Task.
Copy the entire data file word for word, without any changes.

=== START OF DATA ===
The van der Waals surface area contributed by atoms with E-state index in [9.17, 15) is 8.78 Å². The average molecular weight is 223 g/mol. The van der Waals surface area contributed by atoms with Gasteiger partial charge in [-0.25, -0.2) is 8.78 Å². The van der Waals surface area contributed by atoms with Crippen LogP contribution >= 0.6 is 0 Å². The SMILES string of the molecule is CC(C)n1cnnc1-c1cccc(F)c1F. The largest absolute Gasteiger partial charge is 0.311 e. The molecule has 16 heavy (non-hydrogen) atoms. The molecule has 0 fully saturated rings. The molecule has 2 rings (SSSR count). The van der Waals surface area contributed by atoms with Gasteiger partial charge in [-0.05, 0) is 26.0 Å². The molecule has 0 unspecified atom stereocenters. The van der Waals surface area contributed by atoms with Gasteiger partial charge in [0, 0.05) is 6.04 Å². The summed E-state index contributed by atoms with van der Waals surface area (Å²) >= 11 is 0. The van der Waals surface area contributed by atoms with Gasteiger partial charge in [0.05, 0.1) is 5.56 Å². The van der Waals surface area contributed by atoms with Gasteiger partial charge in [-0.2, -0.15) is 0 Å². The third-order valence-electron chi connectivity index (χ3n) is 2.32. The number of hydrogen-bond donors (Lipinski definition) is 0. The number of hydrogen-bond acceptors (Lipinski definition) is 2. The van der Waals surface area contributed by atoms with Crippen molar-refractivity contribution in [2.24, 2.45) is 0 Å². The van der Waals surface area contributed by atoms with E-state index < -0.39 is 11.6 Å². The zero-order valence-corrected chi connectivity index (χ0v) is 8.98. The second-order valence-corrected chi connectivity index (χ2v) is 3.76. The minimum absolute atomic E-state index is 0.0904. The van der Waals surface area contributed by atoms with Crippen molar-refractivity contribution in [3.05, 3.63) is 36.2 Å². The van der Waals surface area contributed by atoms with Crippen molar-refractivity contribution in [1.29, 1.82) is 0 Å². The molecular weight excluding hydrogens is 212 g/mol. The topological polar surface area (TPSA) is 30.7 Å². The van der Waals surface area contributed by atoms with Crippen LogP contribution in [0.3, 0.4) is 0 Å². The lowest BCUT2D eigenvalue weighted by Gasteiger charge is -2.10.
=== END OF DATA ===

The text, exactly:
The van der Waals surface area contributed by atoms with E-state index in [9.17, 15) is 8.78 Å². The average molecular weight is 223 g/mol. The van der Waals surface area contributed by atoms with Gasteiger partial charge in [-0.25, -0.2) is 8.78 Å². The van der Waals surface area contributed by atoms with Crippen LogP contribution >= 0.6 is 0 Å². The SMILES string of the molecule is CC(C)n1cnnc1-c1cccc(F)c1F. The largest absolute Gasteiger partial charge is 0.311 e. The molecule has 16 heavy (non-hydrogen) atoms. The molecule has 0 fully saturated rings. The molecule has 2 rings (SSSR count). The van der Waals surface area contributed by atoms with Gasteiger partial charge in [-0.05, 0) is 26.0 Å². The molecule has 0 unspecified atom stereocenters. The van der Waals surface area contributed by atoms with Gasteiger partial charge in [0, 0.05) is 6.04 Å². The summed E-state index contributed by atoms with van der Waals surface area (Å²) >= 11 is 0. The van der Waals surface area contributed by atoms with Gasteiger partial charge in [0.05, 0.1) is 5.56 Å². The van der Waals surface area contributed by atoms with Gasteiger partial charge in [-0.2, -0.15) is 0 Å². The third-order valence-electron chi connectivity index (χ3n) is 2.32. The number of hydrogen-bond donors (Lipinski definition) is 0. The number of hydrogen-bond acceptors (Lipinski definition) is 2. The van der Waals surface area contributed by atoms with Crippen molar-refractivity contribution in [2.24, 2.45) is 0 Å². The van der Waals surface area contributed by atoms with E-state index < -0.39 is 11.6 Å². The zero-order valence-corrected chi connectivity index (χ0v) is 8.98. The second-order valence-corrected chi connectivity index (χ2v) is 3.76. The minimum absolute atomic E-state index is 0.0904. The van der Waals surface area contributed by atoms with Crippen molar-refractivity contribution in [3.05, 3.63) is 36.2 Å². The van der Waals surface area contributed by atoms with Crippen molar-refractivity contribution in [1.29, 1.82) is 0 Å². The molecular weight excluding hydrogens is 212 g/mol. The topological polar surface area (TPSA) is 30.7 Å². The van der Waals surface area contributed by atoms with Crippen LogP contribution in [0.3, 0.4) is 0 Å². The lowest BCUT2D eigenvalue weighted by Gasteiger charge is -2.10.